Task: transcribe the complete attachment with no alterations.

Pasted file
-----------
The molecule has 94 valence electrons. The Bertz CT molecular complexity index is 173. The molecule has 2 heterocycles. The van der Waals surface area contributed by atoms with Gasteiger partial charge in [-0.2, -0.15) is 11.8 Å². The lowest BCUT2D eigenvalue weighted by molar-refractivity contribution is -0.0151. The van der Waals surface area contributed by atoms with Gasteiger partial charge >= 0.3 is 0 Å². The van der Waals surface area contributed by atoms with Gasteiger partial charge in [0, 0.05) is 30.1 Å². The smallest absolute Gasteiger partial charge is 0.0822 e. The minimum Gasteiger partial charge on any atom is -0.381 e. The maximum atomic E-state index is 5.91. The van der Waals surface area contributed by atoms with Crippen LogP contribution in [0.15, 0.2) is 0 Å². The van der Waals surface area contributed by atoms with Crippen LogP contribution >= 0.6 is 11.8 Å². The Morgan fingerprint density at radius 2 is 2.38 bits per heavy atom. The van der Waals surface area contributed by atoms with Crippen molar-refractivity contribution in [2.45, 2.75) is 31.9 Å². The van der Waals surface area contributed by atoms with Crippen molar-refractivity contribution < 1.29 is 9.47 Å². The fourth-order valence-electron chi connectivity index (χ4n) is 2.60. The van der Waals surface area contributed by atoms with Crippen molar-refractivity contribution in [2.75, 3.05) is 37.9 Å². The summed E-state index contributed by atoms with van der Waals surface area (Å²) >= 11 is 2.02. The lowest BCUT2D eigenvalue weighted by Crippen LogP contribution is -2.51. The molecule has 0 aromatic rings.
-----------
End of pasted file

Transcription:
The molecule has 94 valence electrons. The Bertz CT molecular complexity index is 173. The molecule has 2 heterocycles. The van der Waals surface area contributed by atoms with Gasteiger partial charge in [-0.2, -0.15) is 11.8 Å². The lowest BCUT2D eigenvalue weighted by molar-refractivity contribution is -0.0151. The van der Waals surface area contributed by atoms with Gasteiger partial charge >= 0.3 is 0 Å². The van der Waals surface area contributed by atoms with Gasteiger partial charge in [0, 0.05) is 30.1 Å². The smallest absolute Gasteiger partial charge is 0.0822 e. The minimum Gasteiger partial charge on any atom is -0.381 e. The maximum atomic E-state index is 5.91. The van der Waals surface area contributed by atoms with Crippen LogP contribution in [0.15, 0.2) is 0 Å². The van der Waals surface area contributed by atoms with Crippen LogP contribution >= 0.6 is 11.8 Å². The Morgan fingerprint density at radius 2 is 2.38 bits per heavy atom. The van der Waals surface area contributed by atoms with Crippen molar-refractivity contribution in [2.45, 2.75) is 31.9 Å². The van der Waals surface area contributed by atoms with Crippen molar-refractivity contribution < 1.29 is 9.47 Å². The fourth-order valence-electron chi connectivity index (χ4n) is 2.60. The van der Waals surface area contributed by atoms with Crippen molar-refractivity contribution in [2.75, 3.05) is 37.9 Å². The summed E-state index contributed by atoms with van der Waals surface area (Å²) >= 11 is 2.02. The lowest BCUT2D eigenvalue weighted by Crippen LogP contribution is -2.51. The molecule has 0 aromatic rings.